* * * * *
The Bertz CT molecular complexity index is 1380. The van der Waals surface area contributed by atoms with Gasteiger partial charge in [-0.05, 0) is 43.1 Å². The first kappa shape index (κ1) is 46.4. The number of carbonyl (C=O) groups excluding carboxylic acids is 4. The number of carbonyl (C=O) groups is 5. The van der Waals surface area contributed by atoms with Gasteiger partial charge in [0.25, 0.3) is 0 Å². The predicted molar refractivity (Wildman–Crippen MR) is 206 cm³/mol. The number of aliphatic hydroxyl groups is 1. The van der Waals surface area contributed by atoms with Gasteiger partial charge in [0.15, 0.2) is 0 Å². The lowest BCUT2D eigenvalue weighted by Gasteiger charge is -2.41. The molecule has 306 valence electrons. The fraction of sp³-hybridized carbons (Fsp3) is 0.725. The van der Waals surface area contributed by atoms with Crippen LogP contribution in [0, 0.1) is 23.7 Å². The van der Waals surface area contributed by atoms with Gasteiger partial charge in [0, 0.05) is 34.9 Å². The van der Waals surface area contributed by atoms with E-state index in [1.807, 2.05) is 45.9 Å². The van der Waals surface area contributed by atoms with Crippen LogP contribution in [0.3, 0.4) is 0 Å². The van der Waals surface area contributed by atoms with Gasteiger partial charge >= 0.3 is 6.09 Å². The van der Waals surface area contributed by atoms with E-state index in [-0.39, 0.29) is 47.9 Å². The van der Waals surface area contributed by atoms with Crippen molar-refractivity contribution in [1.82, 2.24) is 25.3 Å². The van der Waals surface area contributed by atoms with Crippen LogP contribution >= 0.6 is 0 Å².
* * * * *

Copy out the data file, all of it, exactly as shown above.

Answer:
The Bertz CT molecular complexity index is 1380. The van der Waals surface area contributed by atoms with Gasteiger partial charge in [-0.05, 0) is 43.1 Å². The first kappa shape index (κ1) is 46.4. The number of carbonyl (C=O) groups excluding carboxylic acids is 4. The number of carbonyl (C=O) groups is 5. The van der Waals surface area contributed by atoms with Gasteiger partial charge in [0.25, 0.3) is 0 Å². The predicted molar refractivity (Wildman–Crippen MR) is 206 cm³/mol. The number of aliphatic hydroxyl groups is 1. The van der Waals surface area contributed by atoms with Gasteiger partial charge in [0.15, 0.2) is 0 Å². The lowest BCUT2D eigenvalue weighted by Gasteiger charge is -2.41. The molecule has 306 valence electrons. The fraction of sp³-hybridized carbons (Fsp3) is 0.725. The van der Waals surface area contributed by atoms with Crippen LogP contribution in [0, 0.1) is 23.7 Å². The van der Waals surface area contributed by atoms with Gasteiger partial charge in [0, 0.05) is 34.9 Å². The van der Waals surface area contributed by atoms with E-state index in [1.807, 2.05) is 45.9 Å². The van der Waals surface area contributed by atoms with Crippen LogP contribution in [0.3, 0.4) is 0 Å². The van der Waals surface area contributed by atoms with Gasteiger partial charge >= 0.3 is 6.09 Å². The van der Waals surface area contributed by atoms with E-state index in [-0.39, 0.29) is 47.9 Å². The van der Waals surface area contributed by atoms with Crippen molar-refractivity contribution in [1.82, 2.24) is 25.3 Å². The van der Waals surface area contributed by atoms with Crippen LogP contribution >= 0.6 is 0 Å².